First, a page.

You will remember the Pentagon Papers, the secret 47-volume Department of Defense history of U.S. political and military involvement in Vietnam from 1945 to 1967 commissioned by Robert McNamara that, even though the consensus opinion was that the Vietnam War was an unwinnable folly, at least three American presidents had secretly expanded the scope of U.S. actions in Vietnam. Both Congress and the American people had been deceived in the name of political expediency.
A defense analyst specializing in nuclear weapons strategy and counter-insurgency theory named Daniel Ellsberg was among those privy to these documents, and he was shocked and horrified by their implications. So, in 1969, he began photocopying the report; it took him 18 months to secure a full set.
He then offered the report to several members of Congress–including Sen. J. William Fulbright of Arkansas–in the hopes that they would enter the documents into the Congressional Record. After they all declined to do so, Ellsberg–probably at the suggestion of Sen. George McGovern of South Dakota–provided them to The New York Times and The Washington Post.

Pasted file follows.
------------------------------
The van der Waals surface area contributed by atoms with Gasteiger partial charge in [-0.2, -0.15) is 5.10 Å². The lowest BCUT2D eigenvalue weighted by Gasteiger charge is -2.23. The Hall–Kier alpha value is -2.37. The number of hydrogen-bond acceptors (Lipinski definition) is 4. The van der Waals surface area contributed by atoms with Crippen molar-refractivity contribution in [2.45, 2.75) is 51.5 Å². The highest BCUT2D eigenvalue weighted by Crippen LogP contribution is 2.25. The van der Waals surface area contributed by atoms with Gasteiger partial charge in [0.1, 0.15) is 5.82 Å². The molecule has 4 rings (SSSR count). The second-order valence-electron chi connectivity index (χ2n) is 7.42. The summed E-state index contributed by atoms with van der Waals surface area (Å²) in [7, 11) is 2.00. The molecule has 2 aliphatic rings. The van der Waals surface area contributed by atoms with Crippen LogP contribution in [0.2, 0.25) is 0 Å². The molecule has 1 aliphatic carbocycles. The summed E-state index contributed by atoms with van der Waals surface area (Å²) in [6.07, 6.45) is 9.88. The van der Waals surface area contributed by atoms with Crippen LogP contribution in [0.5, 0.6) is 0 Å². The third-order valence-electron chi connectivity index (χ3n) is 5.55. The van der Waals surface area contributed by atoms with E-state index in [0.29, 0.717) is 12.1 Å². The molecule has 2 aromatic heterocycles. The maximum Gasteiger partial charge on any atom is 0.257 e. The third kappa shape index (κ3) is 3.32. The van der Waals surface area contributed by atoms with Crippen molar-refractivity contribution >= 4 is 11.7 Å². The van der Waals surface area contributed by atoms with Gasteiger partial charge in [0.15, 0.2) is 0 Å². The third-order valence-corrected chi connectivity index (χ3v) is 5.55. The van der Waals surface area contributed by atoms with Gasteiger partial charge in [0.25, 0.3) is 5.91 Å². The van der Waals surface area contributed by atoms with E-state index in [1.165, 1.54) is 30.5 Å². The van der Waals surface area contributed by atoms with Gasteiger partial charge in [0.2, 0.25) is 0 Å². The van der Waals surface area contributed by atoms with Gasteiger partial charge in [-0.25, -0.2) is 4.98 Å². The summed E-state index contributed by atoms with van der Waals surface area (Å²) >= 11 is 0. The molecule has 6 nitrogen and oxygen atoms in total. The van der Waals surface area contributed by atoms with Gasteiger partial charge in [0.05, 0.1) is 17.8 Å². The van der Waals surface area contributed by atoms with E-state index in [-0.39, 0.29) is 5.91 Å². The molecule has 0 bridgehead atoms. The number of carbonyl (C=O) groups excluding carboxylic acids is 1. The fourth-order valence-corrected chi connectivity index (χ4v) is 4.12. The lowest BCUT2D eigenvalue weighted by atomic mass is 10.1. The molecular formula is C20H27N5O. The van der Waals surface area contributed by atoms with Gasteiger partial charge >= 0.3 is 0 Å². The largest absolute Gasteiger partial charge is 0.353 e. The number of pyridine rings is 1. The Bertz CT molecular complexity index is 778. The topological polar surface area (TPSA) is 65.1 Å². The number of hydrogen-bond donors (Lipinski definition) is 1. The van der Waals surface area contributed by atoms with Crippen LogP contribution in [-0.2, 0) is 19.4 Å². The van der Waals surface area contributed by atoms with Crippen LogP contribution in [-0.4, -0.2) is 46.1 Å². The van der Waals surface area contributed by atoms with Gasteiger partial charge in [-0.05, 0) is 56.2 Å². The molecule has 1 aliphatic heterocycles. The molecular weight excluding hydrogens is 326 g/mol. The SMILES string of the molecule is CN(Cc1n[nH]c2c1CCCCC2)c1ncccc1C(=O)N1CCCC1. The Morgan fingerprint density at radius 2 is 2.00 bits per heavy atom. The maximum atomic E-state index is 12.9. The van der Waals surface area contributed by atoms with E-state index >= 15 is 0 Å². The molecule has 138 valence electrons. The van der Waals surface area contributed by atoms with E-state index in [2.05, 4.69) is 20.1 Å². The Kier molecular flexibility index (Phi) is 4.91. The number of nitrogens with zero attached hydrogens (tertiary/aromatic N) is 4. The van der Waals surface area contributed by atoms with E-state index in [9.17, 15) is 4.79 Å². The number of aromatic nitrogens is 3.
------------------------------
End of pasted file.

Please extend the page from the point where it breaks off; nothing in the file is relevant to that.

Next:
The release of the Pentagon Papers could have redounded to Richard Nixon’s advantage, in that the report focused on the mistakes and deceptions of his Democratic predecessors. But Nixon was a paranoid beast, more concerned about ferreting out leaks and prosecuting leakers than actually stopping publication of the classified documents.
So his goonish plumbers ransacked the office of Ellsberg’s psychiatrist to try to find something embarrassing about Ellsberg, a ham-handed ploy that only succeeded in a judge dismissing the government’s Espionage Act case against Ellsberg.